USDA estimated Tuesday's cattle slaughter at 116,000. Slaughter so far this week of 219,000 is down 14,000 from last week and down 25,000 from last year.

Cattle futures. Fed cattle extended gains through Tuesday's settlement, as rising wholesale beef prices fueled expectations for retail demand to continue to strengthen as retailers stock up for grilling season.

Expectations that grilling season will support beef demand is underpinning cattle prices. So far this week choice cutout has advanced $4.86, with select up $4.39.

Meanwhile, beef exports so far this year have risen above year-ago levels by sales and volume, despite record-high wholesale prices. In 2014's first two months the U.S. shipped $878 million worth of beef, up 15% from the same period in 2013, according to the U.S. Meat Export Federation.

April fed cattle rose 25 cents to $143.70. Most-active June gained 42 cents to $134.97.

May feeder cattle rose 25 cents to $178.35. August gained 37 cents to $182.27.

Thus far the CME has listed no tender notices to deliver on the soon-to-expire April fed cattle contract. With April futures $5 to$7 below cash trade, no deliveries are likely.

Cattle on feed pre-report guesses. Round figures, feedlot placements have been up about 600,000 since weaning time compared to a year ago. That suggests a potential bulge in summer fed cattle supply. Traders will get clues on how large that bulge might be in Friday's USDA Cattle on Feed Report. On average, analysts responding to a Wall Street Journal survey expect:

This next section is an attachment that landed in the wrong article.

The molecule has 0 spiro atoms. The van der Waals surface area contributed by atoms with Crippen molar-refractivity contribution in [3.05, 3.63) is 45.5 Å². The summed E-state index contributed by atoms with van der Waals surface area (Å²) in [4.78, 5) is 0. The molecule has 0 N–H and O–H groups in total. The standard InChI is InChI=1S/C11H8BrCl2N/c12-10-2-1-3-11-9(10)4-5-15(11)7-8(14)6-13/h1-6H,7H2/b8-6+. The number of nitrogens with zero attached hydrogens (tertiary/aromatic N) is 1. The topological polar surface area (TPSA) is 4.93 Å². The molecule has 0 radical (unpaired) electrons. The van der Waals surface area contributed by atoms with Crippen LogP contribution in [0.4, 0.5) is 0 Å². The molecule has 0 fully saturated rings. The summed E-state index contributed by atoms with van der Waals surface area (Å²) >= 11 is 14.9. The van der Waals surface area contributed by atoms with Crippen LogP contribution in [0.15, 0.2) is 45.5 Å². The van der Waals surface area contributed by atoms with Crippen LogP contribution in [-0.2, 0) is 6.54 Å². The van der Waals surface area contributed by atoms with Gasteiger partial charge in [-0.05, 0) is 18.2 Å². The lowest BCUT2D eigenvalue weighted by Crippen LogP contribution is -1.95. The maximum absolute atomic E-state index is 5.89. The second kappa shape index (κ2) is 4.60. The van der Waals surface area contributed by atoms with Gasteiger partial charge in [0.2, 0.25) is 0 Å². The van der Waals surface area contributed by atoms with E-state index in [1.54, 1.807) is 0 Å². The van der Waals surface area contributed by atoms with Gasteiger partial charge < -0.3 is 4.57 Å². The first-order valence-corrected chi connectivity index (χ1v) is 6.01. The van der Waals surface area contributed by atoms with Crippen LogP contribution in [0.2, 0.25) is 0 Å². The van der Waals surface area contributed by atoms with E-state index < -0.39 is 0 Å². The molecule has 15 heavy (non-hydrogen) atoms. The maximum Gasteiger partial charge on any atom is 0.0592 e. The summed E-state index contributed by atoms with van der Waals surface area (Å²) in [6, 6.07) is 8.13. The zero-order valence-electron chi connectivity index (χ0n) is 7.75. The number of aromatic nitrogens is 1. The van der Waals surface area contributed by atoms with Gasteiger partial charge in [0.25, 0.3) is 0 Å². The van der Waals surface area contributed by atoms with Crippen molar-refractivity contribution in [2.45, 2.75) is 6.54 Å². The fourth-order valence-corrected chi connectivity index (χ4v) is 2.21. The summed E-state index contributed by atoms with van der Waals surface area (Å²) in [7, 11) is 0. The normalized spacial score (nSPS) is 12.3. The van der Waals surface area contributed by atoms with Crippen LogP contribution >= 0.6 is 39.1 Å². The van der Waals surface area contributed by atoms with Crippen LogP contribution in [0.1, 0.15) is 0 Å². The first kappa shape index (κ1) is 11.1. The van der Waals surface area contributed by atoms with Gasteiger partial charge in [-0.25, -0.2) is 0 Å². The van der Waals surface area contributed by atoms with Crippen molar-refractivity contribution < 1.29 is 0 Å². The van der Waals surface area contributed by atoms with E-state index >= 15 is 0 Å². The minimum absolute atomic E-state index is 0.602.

Cattle on feed April 1 to be 100.4% of April 1, 2013, in a range of 99.0% to 101.4%.

March placements at 101.7% of last year, in a range of 95.3% to 104.3%.

March marketings at 96.6% of last year, in a range of 95.0% to 100.5%.

Bottom line. Despite higher show lists, rising wholesale beef cutout values seem likely to encourage feed lots to ask higher prices for cash cattle this week. Friday's Cattle on Feed Report should provide insight into cash fed cattle supplies and potential prices going into summer.

Livestock Call by John Otte

Cash hogs. Compared to Monday, on a plant by plant basis, Tuesday's weighted average base prices were unchanged to $4.08 lower. The range was $105 to $117.50. The market trend was not well established on slow market activity with light demand.